Tuesday, June 19, 2007
MENtors "Punch Out" Violence
When I think about the messages about manhood today, I find it hard to characterize any of these models presented in music, movies, sports, TV, magazines, and video games as healthy, limitless, projections of manhood. Not that I grew up with anyone better to idolize, as one of my heroes growing up was none other than Mike Tyson. I can’t even begin to calculate the countless hours my friends and I spent playing "Mike Tyson's Punch Out" because he was the toughest person around. Who knew he would bite an opponent boxer's ear off or that his violent personality would spill over to his personal life as he would abuse his wife and that he would be sexually violent toward other women in his life.
I read recently that youth are spending 20 hours on average a week watching TV and, also, that on average today’s youth view over 200,000 violent acts on TV alone by age 18 (tvturnoff.org). News coverage contributes to more and more of this as it is not just violent TV programming any more. And for that matter, we all know that it’s not just TV that is promoting these violent images. These images are much more prevalent in male culture through readily available access to a variety of technology. Don’t get me wrong, I’m not trying to persuade anyone that media is bad. However, I am suggesting that there are not enough alternatives in media for all these over-stereotyped, celebrated images of the "real man". I just think that there needs to be more people intentionally investing in youth by modeling and embracing a broader range of masculinity to what is constantly played out in many forms in our media today.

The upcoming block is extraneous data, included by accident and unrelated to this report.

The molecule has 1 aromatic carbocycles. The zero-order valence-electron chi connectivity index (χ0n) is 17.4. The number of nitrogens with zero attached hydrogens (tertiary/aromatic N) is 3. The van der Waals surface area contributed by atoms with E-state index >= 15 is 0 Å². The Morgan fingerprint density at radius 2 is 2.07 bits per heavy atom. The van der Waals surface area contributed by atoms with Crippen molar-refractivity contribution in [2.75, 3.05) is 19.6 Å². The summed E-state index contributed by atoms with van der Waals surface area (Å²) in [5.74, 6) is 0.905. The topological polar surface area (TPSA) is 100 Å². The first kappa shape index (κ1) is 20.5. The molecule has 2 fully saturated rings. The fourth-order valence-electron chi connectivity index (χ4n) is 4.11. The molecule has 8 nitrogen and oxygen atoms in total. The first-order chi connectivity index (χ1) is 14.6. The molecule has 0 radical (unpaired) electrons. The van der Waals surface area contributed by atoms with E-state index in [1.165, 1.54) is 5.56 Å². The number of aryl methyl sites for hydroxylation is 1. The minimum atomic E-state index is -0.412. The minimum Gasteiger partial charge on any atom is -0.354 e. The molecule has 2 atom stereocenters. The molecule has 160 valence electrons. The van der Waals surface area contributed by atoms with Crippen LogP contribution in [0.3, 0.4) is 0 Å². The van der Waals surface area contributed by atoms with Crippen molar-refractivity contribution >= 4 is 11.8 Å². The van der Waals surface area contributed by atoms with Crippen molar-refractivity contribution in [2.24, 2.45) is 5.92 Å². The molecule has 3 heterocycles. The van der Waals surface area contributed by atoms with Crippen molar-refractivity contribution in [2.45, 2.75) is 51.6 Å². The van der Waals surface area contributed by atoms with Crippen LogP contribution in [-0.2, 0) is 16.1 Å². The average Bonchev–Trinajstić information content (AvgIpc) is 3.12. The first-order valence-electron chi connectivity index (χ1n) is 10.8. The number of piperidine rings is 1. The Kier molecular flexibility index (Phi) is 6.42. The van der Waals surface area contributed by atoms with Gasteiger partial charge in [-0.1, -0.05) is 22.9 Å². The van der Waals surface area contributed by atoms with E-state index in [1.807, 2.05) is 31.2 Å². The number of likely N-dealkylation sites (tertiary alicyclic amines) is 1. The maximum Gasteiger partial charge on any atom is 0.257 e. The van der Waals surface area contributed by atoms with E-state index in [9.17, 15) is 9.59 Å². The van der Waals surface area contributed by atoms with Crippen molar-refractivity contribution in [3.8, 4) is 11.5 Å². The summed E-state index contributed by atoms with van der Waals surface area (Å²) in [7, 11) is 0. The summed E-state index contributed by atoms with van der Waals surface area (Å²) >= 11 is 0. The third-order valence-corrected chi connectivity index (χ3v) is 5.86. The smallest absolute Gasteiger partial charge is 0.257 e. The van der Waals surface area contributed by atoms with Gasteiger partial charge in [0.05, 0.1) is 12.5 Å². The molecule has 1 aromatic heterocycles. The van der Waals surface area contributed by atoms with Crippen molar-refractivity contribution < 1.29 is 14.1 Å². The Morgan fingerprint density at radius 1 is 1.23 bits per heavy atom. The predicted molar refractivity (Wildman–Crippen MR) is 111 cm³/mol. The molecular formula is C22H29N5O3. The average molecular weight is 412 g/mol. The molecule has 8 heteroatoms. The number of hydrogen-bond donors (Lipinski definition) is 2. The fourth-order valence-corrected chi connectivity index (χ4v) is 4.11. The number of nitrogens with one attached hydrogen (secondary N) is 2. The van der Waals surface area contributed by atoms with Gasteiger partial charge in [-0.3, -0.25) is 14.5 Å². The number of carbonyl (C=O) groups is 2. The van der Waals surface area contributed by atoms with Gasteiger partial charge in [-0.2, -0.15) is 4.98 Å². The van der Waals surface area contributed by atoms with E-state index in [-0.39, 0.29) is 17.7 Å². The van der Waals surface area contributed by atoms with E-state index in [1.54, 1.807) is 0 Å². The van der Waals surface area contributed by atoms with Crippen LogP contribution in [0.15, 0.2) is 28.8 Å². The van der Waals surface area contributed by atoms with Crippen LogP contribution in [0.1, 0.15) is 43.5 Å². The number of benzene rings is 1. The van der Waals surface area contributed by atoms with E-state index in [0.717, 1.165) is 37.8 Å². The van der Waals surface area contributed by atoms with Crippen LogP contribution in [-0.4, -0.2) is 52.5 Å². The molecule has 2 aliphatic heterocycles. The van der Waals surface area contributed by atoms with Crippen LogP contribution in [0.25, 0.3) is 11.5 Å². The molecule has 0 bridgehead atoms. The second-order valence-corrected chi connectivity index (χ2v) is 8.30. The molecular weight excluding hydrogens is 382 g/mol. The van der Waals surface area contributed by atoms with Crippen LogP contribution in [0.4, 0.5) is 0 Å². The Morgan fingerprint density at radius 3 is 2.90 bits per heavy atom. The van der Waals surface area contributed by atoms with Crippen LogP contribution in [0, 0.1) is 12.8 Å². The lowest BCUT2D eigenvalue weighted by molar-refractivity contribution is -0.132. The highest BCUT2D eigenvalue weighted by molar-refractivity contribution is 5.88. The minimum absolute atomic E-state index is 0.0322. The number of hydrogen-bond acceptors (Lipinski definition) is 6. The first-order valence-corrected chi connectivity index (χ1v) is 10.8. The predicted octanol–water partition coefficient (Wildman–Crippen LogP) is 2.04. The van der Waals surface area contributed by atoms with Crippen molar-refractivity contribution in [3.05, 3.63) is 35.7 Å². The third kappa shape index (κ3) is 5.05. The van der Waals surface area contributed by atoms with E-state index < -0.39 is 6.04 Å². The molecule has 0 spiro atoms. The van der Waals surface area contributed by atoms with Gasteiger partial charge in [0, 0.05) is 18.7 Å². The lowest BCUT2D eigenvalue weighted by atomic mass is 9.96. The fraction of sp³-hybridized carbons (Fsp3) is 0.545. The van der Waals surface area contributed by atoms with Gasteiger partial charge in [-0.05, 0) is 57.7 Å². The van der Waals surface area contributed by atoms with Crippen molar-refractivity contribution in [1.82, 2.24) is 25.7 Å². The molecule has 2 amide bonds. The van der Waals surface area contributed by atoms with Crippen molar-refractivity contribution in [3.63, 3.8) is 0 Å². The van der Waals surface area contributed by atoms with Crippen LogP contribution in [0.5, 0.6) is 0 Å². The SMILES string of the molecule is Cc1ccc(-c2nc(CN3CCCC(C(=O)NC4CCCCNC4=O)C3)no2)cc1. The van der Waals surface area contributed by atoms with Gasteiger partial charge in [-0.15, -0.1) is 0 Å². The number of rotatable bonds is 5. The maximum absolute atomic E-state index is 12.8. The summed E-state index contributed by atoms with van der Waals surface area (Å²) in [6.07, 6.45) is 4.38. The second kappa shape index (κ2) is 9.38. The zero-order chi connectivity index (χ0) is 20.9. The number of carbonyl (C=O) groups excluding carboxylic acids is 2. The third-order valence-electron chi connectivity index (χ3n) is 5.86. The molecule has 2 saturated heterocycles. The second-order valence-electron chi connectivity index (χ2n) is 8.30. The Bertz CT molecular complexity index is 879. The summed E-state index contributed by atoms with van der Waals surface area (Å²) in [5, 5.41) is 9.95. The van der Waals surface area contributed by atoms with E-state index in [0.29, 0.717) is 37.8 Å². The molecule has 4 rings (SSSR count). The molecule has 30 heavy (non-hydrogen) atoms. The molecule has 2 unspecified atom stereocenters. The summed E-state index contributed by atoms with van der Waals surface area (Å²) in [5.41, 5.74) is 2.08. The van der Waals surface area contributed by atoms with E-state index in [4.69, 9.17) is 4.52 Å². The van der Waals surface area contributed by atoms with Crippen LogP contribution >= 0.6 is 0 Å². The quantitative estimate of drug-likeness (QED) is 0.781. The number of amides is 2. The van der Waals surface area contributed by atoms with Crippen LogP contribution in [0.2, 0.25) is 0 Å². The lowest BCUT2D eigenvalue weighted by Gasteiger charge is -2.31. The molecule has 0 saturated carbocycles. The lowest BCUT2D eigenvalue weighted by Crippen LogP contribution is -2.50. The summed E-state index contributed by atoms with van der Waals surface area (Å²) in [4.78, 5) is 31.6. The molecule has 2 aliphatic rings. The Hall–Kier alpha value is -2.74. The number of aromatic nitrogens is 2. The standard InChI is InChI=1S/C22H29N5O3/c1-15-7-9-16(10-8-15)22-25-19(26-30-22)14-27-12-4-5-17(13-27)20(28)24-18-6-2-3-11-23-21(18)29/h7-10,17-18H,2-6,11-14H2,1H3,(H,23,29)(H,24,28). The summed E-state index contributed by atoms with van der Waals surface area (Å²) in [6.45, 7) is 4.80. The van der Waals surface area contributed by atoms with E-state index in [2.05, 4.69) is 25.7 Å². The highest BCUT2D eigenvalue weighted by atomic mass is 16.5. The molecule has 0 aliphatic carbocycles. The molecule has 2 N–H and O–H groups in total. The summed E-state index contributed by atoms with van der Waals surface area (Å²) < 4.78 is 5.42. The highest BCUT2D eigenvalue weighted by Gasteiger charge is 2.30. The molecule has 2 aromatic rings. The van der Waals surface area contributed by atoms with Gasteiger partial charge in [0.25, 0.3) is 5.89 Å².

On the other hand, I do not want to let media off the hook because it is not as if media is accidentally putting this stuff out there. It is obviously driven by consumerism and they could care less about the side effects. But that’s the scary thing; there are many studies that show a correlation between images viewed by youth and the attitudes or behaviors they display. It is disturbing, specifically, when these images they view normalize disrespect and violence regarding sex and women.
When I reflect and consider where I have been personally and why I find myself pursuing this work in presenting a healthier and safer vision of manhood, I can not help but recognize those men in my life that provided alternative attitudes and behaviors to the ones that dominated my environment. These MENtors taught me that real men could be strong and still respect others. Also, these MENtors instilled in me that violence was never a viable means to a rewarding end but that real men can express a full range of feelings, not just anger, and could empathize with the feelings of others even in midst of conflict. I take a stand in Man Up! with the expectation that there is this opportunity to provide healthier alternative male role models and the hope to reduce men’s violence against women and other men.